Larry Collins, 75; Bestselling Coauthor of Books Blending History and Suspense

Times Staff Writer

Larry Collins, the journalist and coauthor of “Is Paris Burning?” which laid bare a startling plot by Adolf Hitler to raze the City of Light if Allies recaptured it in World War II, has died. He was 75.

Collins died Monday of a cerebral hemorrhage in Frejus, France, according to his coauthor and neighbor Dominique Lapierre. An expatriate American, Collins lived in nearby Ramateulle on the French Riviera.

The two wrote novels and nonfiction works of popular history over four decades. After their initial 1964 blockbuster about the Nazi occupation of the French capital, they described Israel’s quest for independence in “O Jerusalem!” in 1972 and independence for India in “Freedom at Midnight” in 1975, followed by “Mountbatten and the Partition of India” in 1982.

Their novels showed the same meticulous research and historical accuracy as their nonfiction works. First came “The Fifth Horseman” in 1980, which imagines Libyan leader Moammar Kadafi placing a hydrogen bomb in New York City to enforce his demands. After several years of writing separately, they collaborated on a final novel, “Is New York Burning?” in 2004, plotted around a post-Sept. 11 nuclear attack by Osama bin Laden on New York.


Collins’ solo fiction thrillers included “Fall From Grace” in 1985, based on World War II counterintelligence to mislead Nazis about where Allied troops would invade France; “Maze” in 1989, about psychic mind control as a Cold War tactic used by the Soviet Union; “Black Eagles” in 1995, about the cocaine trade in black America; and “Road to Armageddon” in 2003, which plotted what Iran might do with a nuclear bomb.

The coauthors of half a dozen bestsellers met in 1954, when Collins was in the U.S. Army and Lapierre was in the French military, both based at Supreme Headquarters Allied Powers Europe outside Paris.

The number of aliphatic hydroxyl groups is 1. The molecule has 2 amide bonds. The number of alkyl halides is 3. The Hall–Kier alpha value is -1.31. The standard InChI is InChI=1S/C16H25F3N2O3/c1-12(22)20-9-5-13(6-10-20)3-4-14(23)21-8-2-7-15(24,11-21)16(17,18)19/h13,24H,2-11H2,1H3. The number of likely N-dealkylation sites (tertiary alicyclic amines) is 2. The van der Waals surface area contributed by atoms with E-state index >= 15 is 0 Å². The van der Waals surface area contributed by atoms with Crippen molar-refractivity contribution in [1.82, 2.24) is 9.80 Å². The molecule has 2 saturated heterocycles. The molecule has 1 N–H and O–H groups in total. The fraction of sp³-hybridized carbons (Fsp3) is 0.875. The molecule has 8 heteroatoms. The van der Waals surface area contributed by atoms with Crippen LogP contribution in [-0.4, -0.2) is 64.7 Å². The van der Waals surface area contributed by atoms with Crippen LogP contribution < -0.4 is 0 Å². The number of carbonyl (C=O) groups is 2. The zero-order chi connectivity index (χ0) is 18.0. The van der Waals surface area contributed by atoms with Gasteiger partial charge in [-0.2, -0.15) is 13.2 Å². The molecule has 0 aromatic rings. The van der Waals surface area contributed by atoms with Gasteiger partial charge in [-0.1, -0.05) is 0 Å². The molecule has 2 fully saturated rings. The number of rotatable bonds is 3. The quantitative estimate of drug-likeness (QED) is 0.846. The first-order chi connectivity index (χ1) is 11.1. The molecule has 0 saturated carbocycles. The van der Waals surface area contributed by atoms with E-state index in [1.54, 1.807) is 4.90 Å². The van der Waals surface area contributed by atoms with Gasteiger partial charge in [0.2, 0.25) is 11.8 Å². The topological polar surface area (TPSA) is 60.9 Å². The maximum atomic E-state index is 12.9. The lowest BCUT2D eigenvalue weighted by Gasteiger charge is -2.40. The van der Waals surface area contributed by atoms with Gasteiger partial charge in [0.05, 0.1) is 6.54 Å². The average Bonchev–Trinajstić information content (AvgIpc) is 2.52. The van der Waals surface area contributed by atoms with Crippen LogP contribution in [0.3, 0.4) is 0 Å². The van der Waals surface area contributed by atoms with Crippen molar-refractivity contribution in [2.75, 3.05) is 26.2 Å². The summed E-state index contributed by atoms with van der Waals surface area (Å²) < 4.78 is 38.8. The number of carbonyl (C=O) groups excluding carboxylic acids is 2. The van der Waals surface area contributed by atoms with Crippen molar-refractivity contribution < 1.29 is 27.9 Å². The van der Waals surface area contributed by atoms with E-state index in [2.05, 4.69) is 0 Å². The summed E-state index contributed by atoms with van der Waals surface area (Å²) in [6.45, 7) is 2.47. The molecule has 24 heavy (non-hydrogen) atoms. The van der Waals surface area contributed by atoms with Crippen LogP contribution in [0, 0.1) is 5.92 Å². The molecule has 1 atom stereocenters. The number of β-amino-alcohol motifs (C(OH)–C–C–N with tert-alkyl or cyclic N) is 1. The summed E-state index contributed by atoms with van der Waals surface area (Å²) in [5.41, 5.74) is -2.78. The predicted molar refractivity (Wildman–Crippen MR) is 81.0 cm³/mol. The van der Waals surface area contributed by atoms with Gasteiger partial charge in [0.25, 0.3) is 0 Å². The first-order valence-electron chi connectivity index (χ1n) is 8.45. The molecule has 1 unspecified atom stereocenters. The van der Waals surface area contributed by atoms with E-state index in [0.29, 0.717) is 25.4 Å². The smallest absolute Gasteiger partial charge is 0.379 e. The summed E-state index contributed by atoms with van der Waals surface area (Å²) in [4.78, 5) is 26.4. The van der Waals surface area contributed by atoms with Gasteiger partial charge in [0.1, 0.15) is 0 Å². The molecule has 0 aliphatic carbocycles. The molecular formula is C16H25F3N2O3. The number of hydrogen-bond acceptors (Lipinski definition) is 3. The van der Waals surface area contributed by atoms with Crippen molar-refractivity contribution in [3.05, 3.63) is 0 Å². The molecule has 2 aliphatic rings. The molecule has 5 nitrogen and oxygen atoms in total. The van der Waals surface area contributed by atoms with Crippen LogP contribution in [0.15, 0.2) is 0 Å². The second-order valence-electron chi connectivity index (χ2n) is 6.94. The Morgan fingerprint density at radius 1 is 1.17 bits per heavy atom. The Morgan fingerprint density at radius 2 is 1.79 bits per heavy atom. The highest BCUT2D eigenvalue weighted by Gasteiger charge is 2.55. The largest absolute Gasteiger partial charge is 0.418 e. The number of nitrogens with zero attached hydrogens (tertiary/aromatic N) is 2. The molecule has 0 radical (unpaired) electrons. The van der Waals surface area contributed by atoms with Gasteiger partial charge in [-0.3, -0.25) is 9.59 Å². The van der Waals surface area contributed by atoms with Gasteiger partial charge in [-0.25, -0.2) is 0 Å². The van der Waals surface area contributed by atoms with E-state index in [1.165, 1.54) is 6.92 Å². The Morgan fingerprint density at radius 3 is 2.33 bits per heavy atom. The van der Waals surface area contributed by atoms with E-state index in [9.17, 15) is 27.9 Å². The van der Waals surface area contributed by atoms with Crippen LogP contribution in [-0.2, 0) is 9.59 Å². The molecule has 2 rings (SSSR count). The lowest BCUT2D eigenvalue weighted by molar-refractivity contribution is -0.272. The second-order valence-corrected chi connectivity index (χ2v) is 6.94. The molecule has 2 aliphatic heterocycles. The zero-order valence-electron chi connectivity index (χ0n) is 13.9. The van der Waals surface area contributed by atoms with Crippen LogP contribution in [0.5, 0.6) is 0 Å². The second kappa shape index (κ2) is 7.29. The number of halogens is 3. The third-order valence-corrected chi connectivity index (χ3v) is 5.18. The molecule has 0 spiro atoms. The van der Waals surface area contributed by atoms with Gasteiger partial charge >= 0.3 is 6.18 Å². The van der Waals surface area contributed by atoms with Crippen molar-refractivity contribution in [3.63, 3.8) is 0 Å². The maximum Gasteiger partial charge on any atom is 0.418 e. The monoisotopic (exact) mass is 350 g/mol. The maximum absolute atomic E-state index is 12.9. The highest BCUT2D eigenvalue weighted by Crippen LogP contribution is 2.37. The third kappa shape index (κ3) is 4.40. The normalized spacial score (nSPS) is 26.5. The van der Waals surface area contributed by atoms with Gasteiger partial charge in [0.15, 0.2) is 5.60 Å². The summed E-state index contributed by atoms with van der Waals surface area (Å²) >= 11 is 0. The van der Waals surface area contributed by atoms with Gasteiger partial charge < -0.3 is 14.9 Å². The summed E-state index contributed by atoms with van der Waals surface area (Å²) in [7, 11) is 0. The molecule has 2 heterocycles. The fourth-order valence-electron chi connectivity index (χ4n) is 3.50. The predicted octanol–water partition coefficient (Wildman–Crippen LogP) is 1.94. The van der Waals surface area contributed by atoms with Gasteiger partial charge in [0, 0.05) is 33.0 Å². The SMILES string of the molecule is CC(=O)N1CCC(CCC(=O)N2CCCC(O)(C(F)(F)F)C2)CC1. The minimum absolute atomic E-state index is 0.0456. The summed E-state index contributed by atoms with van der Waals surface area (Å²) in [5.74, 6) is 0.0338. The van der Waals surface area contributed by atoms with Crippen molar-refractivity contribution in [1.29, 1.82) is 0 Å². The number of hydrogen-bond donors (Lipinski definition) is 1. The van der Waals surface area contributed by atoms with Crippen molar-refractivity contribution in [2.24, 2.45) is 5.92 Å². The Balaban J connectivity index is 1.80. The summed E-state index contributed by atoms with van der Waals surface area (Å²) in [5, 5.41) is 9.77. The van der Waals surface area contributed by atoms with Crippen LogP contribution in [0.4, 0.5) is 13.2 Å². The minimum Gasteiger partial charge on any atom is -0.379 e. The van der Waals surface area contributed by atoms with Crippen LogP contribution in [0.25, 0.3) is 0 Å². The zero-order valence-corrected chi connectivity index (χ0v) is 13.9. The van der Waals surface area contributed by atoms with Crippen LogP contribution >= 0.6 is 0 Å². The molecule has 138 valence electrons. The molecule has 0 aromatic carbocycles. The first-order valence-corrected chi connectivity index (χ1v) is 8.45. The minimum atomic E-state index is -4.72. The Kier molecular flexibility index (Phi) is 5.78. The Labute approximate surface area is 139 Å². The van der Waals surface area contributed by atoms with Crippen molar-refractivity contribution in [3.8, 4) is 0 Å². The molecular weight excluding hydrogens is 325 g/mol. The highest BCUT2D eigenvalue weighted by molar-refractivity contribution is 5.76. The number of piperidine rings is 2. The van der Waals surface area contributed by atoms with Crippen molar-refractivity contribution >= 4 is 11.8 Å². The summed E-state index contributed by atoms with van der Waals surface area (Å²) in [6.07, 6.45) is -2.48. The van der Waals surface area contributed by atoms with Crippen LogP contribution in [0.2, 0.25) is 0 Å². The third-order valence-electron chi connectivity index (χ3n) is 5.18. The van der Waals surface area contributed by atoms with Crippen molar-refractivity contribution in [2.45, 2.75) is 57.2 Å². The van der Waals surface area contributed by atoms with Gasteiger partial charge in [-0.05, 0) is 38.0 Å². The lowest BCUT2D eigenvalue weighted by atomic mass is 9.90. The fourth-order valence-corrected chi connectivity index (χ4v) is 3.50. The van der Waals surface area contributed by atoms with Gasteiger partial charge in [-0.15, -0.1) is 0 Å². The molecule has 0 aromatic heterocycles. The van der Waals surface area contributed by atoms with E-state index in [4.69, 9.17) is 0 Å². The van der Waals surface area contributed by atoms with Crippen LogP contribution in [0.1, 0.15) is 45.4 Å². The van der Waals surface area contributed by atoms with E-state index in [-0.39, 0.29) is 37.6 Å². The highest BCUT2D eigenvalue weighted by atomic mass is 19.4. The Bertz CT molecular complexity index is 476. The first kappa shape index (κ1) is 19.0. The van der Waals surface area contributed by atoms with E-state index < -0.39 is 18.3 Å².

Collins said the idea for their first book came from a London newspaper item he happened to see in 1962 about Hitler’s obsession with obliterating Paris.

“Before then, hardly anyone knew of the threat Paris had faced and how narrowly it escaped,” he told Associated Press last year. “When we started researching, we found an elaborate plot.”


Using vivid vignettes from Nazi and Allied headquarters as well as the French Underground, the authors related the final days of Nazi dominance over Paris before American troops liberated the city Aug. 25, 1944. The writers spelled out the fortuitous reluctance -- encouraged by Swedish Consul Raoul Nordling -- of German Gen. Dietrich von Choltitz to carry out Hitler’s order to raze the city if the Nazis lost control of it. That hesitation helped save Paris.

In reviewing the book when it was published, then-Times book editor Robert R. Kirsch noted: “It has every sort of suspense, from the rising of the underground to the race of Allied forces to reach the city before Hitler’s order to destroy it could be carried out; hundreds of specific experiences and anecdotes give this work a combination of journalistic witness and the perspective of history.” “Is Paris Burning?” was made into a motion picture in 1966. It was directed by Rene Clement and starred a French and American cast, including Jean-Paul Belmondo, Charles Boyer, Leslie Caron, Alain Delon, Kirk Douglas, Glenn Ford and Orson Welles as Nordling. Francis Ford Coppola and Gore Vidal wrote the screenplay.

With the book’s international success, Collins and Lapierre quit their jobs as journalists and began work on their second book, a biography of celebrated Spanish bullfighter El Cordobes, “Or I’ll Dress You in Mourning,” published in 1968.

From the beginning, they established a bestselling pattern, which Newsweek once described as “exhaustive research filtered through a breathless narrative to achieve the feeling of you-were-there.”


They spent a year or two in research in the countries they wrote about, created a detailed outline, then each wrote sections in longhand in his own language. They translated each other’s work, and by the time a manuscript was finished, it could be published simultaneously in English and French.

Although they worked separately for more than two decades, little had changed when they reunited to write “Is New York Burning?” They spent two years interviewing scores of people and perusing documents in the U.S., Israel, Europe, Afghanistan, Pakistan and India before plotting and writing the novel about Bin Laden placing a nuclear bomb in New York to force the White House to arrange the ouster of Israelis from all Arab lands.

“If Lapierre and Collins have got their facts right, it’s time Americans started trickling out of New York. Better still, out of their country,” Esha Bhattacharjee wrote in her review for India’s newspaper the Statesman.

Born Sept. 14, 1929, in West Hartford, Conn., John Lawrence Collins Jr. earned a degree in economics at Yale.


After his Army service, Collins remained in Europe, working as a correspondent for United Press International in Paris, Rome, Cairo and Beirut from 1956 until he joined Newsweek in 1959.

He served as the magazine’s Paris bureau chief from 1961 to 1964 before becoming a full-time author.

Collins married Nadia Hoda Sultan in 1966 and they had two sons, John Lawrence III and Michael. Information on survivors was not immediately available.